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News: March/April 2014

Hand lets amputees feel • Philosophy dept in sexism row • Putin’s favourite thinkers • Philosopher becomes party leader — News reports by Sue Roberts

Artificial hand lets amputee feel

A central philosophical puzzle is how sensory inputs caused by the physical world lead to sensations in the mind. Therefore philosophers may be interested in a recent advance in prosthetics, which for the first time allows users of an artificial hand to feel the texture and shape of objects. Dennis Sørensen, 36, who lost his left hand in a fireworks accident, participated in an experiment in Rome with a new type of bionic hand that hooked up to nerve endings to provide sensory information. Sørensen said: “The sensory feedback was incredible… When I held an object I could feel if it was soft or hard, round or square.” The fingers were controlled by artificial tendons connected via fine wires to sensory nerves in the upper arm. Project leader Silvestro Micera said: “This is the first time in neuroprosthetics that sensory feedback has been restored and used by an amputee in real-time to control an artificial limb.” So he was having sensory experiences with the aid of a ‘hand’ made of metal and plastic. Quick – somebody call a phenomenologist!

Sexism row in US university

Philosophers at the University of Colorado are living through interesting times. In response to complaints, the philosophy department there requested a site visit by the American Philosophical Association’s Committee on the Status of Women. The resulting report said that: “It is our strong conclusion that the department maintains an environment with unacceptable sexual harassment, inappropriate sexualized unprofessional behavior and divisive uncivil behavior.” University officials reacted to the report by replacing the philosophy department chair and suspending graduate admissions into the department. The Daily Camera newspaper in Boulder, Colorado, reported a few weeks later, at the beginning of March, that a philosophy professor was unexpectedly removed from his class by campus police officers, and is now barred from campus while suspended on full pay. It is not known whether this event was linked in any way to the harassment report.

Philo elected party leader

On 2 February, a former Cambridge University philosophy lecturer called Dr Jamie Whyte was elected leader of one of the parties in New Zealand’s coalition government. Whyte starts with an unusual advantage for a party leader: On the day he was elected, an opinion poll registered 0.0% support for his libertarian-inclined ACT Party, meaning that whatever may go wrong, he cannot possibly be accused of damaging his party’s poll rating. Whyte has published a number of papers and books on the subject of Truth, and is a one-time winner of Analysis journal’s prize for the best paper by a philosopher under the age of thirty.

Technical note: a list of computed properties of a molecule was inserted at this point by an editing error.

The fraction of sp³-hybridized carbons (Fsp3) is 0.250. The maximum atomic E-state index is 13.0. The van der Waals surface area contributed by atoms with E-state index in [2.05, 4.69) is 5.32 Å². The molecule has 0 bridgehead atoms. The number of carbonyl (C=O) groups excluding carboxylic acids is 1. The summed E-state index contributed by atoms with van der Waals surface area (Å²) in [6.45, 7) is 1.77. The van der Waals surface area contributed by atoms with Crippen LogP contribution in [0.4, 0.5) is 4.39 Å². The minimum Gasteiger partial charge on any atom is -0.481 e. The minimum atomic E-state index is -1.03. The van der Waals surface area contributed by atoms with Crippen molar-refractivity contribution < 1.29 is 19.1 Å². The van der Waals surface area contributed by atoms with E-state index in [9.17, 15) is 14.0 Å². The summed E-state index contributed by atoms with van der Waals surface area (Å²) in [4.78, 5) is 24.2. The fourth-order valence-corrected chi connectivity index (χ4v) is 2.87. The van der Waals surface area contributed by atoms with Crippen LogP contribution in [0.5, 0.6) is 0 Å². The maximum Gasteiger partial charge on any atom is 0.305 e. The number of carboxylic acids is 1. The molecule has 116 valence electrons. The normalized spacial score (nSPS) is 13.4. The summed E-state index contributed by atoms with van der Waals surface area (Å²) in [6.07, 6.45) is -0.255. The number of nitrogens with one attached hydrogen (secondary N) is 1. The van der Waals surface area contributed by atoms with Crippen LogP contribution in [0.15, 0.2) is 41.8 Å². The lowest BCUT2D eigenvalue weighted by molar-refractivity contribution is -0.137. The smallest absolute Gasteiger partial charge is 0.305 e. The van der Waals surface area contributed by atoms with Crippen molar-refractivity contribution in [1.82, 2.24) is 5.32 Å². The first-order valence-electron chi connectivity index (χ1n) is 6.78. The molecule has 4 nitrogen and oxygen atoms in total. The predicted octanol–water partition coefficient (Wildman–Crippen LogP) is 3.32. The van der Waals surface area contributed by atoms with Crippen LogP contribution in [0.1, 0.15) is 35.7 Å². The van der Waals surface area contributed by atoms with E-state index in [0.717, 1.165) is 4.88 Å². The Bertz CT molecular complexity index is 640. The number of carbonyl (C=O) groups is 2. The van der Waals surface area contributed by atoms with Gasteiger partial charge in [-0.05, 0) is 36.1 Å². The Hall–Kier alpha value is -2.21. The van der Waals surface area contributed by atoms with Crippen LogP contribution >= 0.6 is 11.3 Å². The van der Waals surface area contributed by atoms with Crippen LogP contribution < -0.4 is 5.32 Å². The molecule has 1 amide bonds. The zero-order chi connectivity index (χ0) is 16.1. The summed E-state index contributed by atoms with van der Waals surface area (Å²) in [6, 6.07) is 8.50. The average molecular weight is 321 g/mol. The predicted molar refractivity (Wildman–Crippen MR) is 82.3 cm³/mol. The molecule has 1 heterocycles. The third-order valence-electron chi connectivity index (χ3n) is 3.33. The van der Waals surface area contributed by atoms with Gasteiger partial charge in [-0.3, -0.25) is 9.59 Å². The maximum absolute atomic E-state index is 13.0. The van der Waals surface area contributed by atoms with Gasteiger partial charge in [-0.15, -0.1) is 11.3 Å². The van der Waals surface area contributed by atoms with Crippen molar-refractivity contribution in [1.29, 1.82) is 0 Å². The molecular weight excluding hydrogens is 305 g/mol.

Jobs for Philosophers website

A new website (philjobs.org) was launched last year to help professional philosophers to find academic positions. Co-creators David Chalmers (of philosophy of mind fame) and David Bourget encourage all institutions worldwide with jobs in philosophy to advertise and all jobseekers in philosophy to use this site. The new website is owned jointly by the American Philosophical Association and the PhilPapers Foundation. It complements the long-running Jobs in Philosophy website (jobsinphilosophy.org) which was originally based at Hamburg University.

Putin’s Favourite Philosophers

Vladimir Solovyov
Vladimir Solovyov (portrait 1892)

Kremlinologists were granted a glimpse into Vlad ‘The Inscrutable’ Putin’s ideological motivations, when the Washington Post reported that he had ordered Russia’s regional governors to read three weighty books by 19th and 20th century Russian philosophers. The books are The Philosophy of Inequality by Nikolai Berdyaev; Justification of the Good by Vladimir Solovyov and Our Tasks by Ivan Ilyin. Putin has quoted from these three philosophers a number of times in recent speeches. Commentators scrapped over what all this might mean. David Brooks of the New York Times said that the three philosophers shared three central ideas: Russian exceptionalism, devotion to the Orthodox church, and autocracy. He claimed that all three had lurid, grandiose visions of Russia’s mission in the world. Others (such as Damon Linker) claimed this to be an oversimplistic reading.

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